4.1 At each Sweep of the Edinburgh Study respondents have been asked whether they drank an alcoholic drink in the past year. The most recent results show that in the year between August 2000 to August 2001, 84% of the cohort consumed an alcoholic drink. As shown in Table 1, one-quarter of the cohort (25%) admitted to drinking at least once a week, and 24% at least once a month. A further 26% drank 'hardly ever', and 9% drank only on special occasions.

4.2 At the first Sweep, respondents were asked whether they had ever tried an alcoholic drink. At subsequent Sweeps, by contrast, they were asked whether they had drunk a whole alcoholic drink within the past 12 months and, if so, how frequently they drank during that time. Due to the change in timescale and question structure, Sweep 1 figures are not comparable with results from later Sweeps and have not been included in the analysis.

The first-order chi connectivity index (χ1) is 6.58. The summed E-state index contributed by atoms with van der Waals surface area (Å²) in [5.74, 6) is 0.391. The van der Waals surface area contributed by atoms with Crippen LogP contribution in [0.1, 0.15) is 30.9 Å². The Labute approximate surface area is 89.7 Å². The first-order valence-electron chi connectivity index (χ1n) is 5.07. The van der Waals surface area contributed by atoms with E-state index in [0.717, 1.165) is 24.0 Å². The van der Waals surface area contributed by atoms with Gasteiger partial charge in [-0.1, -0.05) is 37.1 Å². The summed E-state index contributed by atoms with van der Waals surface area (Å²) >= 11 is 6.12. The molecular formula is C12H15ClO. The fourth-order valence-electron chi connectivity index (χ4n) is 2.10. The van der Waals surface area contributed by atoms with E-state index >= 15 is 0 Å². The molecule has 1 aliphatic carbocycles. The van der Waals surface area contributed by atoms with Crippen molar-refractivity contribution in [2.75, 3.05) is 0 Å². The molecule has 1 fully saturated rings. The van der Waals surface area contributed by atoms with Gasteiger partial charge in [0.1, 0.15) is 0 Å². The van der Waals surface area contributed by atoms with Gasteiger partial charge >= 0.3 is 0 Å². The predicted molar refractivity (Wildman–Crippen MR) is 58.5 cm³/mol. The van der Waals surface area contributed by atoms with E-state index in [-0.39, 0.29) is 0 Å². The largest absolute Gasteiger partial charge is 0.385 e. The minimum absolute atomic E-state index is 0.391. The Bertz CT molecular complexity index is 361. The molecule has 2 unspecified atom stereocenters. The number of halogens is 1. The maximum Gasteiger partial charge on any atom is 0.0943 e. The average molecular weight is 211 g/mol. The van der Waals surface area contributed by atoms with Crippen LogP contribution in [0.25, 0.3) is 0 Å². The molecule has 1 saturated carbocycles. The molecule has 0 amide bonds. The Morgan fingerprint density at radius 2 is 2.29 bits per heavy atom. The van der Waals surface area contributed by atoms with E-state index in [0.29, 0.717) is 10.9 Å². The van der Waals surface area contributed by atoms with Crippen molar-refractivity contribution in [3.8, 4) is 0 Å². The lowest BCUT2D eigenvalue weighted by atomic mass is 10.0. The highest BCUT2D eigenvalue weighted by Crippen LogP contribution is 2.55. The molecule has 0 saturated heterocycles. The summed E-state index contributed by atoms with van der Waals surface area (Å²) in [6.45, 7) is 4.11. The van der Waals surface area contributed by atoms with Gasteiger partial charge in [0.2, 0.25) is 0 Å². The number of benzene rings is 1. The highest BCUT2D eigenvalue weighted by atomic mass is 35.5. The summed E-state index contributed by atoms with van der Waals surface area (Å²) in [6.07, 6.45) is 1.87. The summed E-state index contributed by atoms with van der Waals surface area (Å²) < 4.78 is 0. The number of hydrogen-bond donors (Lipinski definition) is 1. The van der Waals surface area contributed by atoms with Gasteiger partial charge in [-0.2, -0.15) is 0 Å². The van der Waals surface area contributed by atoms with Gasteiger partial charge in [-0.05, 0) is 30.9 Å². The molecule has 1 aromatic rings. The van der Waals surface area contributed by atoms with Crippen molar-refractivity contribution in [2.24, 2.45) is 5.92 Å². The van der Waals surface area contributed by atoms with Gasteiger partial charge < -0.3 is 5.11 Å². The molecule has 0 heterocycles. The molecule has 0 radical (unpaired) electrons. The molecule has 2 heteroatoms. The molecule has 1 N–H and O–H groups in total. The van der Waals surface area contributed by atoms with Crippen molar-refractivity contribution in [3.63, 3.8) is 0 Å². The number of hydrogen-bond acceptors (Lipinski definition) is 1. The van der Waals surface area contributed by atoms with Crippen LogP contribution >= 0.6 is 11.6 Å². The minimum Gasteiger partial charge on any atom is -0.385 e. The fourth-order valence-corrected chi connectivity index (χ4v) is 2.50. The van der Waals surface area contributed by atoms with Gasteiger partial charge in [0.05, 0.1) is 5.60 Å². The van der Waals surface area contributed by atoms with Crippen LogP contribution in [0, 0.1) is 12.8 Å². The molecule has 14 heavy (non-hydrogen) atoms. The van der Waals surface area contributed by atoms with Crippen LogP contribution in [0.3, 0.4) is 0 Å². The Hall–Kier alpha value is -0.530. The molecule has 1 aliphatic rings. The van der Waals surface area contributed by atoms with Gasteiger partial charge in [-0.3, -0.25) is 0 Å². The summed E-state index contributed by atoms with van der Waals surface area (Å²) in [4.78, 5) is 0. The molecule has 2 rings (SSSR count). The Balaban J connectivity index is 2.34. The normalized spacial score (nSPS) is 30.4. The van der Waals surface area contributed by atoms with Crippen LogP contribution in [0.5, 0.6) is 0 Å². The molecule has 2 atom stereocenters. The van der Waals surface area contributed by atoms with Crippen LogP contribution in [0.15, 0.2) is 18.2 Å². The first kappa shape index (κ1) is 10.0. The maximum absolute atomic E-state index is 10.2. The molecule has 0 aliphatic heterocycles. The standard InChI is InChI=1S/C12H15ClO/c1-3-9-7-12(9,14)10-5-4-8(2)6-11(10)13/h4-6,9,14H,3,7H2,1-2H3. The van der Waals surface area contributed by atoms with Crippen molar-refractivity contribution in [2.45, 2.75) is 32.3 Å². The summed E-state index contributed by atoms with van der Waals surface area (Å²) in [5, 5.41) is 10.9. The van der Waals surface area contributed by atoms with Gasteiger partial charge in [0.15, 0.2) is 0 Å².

4.3 The overall proportion of young people consuming alcohol was found to have risen consistently over the three comparable Sweeps. Figures from Sweep 2 show that 52% of the cohort had drunk an alcoholic drink in the previous year. At Sweep 3, when cohort members were around 14 years old, this figure had risen sharply to 80% with the rise continuing, although less dramatically, to 84% at Sweep 4.

4.4 The change in frequency of alcohol consumption has also been measured, again allowing comparison over Sweeps 2 to 4. In each questionnaire, those who admitted drinking alcohol were then asked "How often do you drink alcohol now?" and Table 1 below illustrates the change over time in each of the frequency categories.

Table 1: Frequency of drinking alcohol reported in Sweeps 2 - 4

Row percentages